There were at least two alternatives to the current predicament facing the Vikings. First, the Vikings could have shored up the defensive line, bringing in Grant Wistrom or Jevon Kearse to ensure that opposing quarterbacks had so little time to steady their aim that the linebacking corps largely would be irrelevant. Both players were expensive, but the Vikings were well under the salary cap and could afford to outbid other teams for their services. The Vikings also had the option of trading Michael Bennett for Adewale Ogunleye but passed on that offer.
But the most obvious option, of course, was to improve the linebacking corps.
After the 2003 season ended, Ian Gold of the Denver Broncos appeared to be the type of linebacker that would fit the Vikings' needs, a linebacker with sufficient experience to play middle linebacker and assume the duties of the retiring Greg Biekert. But when asked whether the Vikings had any interest in pursuing Gold, Tice responded that the Vikings already had their middle linebacker, E.J. Henderson. Tice touted Henderson as a quick, strong player who might struggle with the defensive play-calling duties "at times" but who would compensate for any shortcomings with his natural abilities and a sharp learning curve.
And Tice predicted that the other linebackers would aid Henderson along his learning curve. Specifically, Tice noted the emergence of Mike Nattiel, Raonall Smith, Chris Claiborne, and Donterrious Thomas as legitimate NFL linebackers. When camp broke, Tice sang the praises of the linebacking corps, asserting that the Vikings were "blessed to be so deep at linebacker."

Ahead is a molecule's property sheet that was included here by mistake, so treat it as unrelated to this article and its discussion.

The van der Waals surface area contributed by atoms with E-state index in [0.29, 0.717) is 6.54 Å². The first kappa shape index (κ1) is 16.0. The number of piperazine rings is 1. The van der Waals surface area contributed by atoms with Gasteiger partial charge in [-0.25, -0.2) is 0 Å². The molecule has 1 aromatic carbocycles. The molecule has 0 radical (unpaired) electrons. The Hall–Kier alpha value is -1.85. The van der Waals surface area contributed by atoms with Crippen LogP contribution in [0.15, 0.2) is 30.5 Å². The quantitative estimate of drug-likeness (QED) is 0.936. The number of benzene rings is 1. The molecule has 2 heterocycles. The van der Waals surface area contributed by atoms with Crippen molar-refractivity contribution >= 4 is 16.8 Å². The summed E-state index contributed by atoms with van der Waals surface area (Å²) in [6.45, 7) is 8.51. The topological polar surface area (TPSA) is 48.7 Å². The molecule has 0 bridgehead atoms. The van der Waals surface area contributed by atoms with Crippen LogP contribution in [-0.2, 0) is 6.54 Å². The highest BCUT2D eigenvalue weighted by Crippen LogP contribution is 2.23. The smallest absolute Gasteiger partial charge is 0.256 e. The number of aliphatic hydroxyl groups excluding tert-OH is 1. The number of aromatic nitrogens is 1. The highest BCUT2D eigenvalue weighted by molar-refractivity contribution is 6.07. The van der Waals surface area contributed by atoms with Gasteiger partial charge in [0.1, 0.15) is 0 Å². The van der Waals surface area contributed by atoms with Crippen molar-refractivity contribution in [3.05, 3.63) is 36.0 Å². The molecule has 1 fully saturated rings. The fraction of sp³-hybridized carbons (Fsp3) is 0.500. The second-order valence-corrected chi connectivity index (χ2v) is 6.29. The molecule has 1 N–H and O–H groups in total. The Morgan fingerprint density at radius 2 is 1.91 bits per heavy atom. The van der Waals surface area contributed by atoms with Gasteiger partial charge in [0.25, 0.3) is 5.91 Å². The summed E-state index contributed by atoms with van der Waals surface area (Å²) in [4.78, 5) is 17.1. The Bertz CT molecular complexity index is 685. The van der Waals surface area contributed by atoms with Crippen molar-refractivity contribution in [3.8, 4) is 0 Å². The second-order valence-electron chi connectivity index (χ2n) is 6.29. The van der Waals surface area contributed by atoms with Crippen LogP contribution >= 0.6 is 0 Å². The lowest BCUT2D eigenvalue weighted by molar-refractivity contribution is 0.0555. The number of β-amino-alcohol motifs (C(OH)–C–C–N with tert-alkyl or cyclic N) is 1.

Halfway into the 2004 season, there is no sign of the linebacker prowess about which Tice so proudly crowed prior to the season. Instead, there is a vacuum. A hole so large in the middle of the Vikings' defense that all teams dare to enter and few teams leave without piling up easy yards and easy points.
And who is to blame for this predicament?
There are indications that the blame rests with Tice. After all, he did offer glowing praise of the linebacking corps in the preseason. And he continued to pump up Henderson, Nattiel, and Thomas as the season went along--even as both missed time with injuries or due to the "numbers game" (see Thomas). And even now, Tice continues to insist that all will be well with the linebacking corps once Claiborne and Smith return to the lineup. Yet, we know that Henderson, Nattiel, and Thomas currently are incapable of playing linebacker in the NFL. And we know that, while a Vikings' defense with a healthy Claiborne (is there such a thing?) and Smith are an improvement over what the Vikings currently have, that means little when what we currently have is essentially nothing. If with Claiborne and Smith in the lineup, the Vikings are left to rely on the defensive play-calling of Henderson, a player that Tice criticized for failing to follow plays called from the sideline in recent games.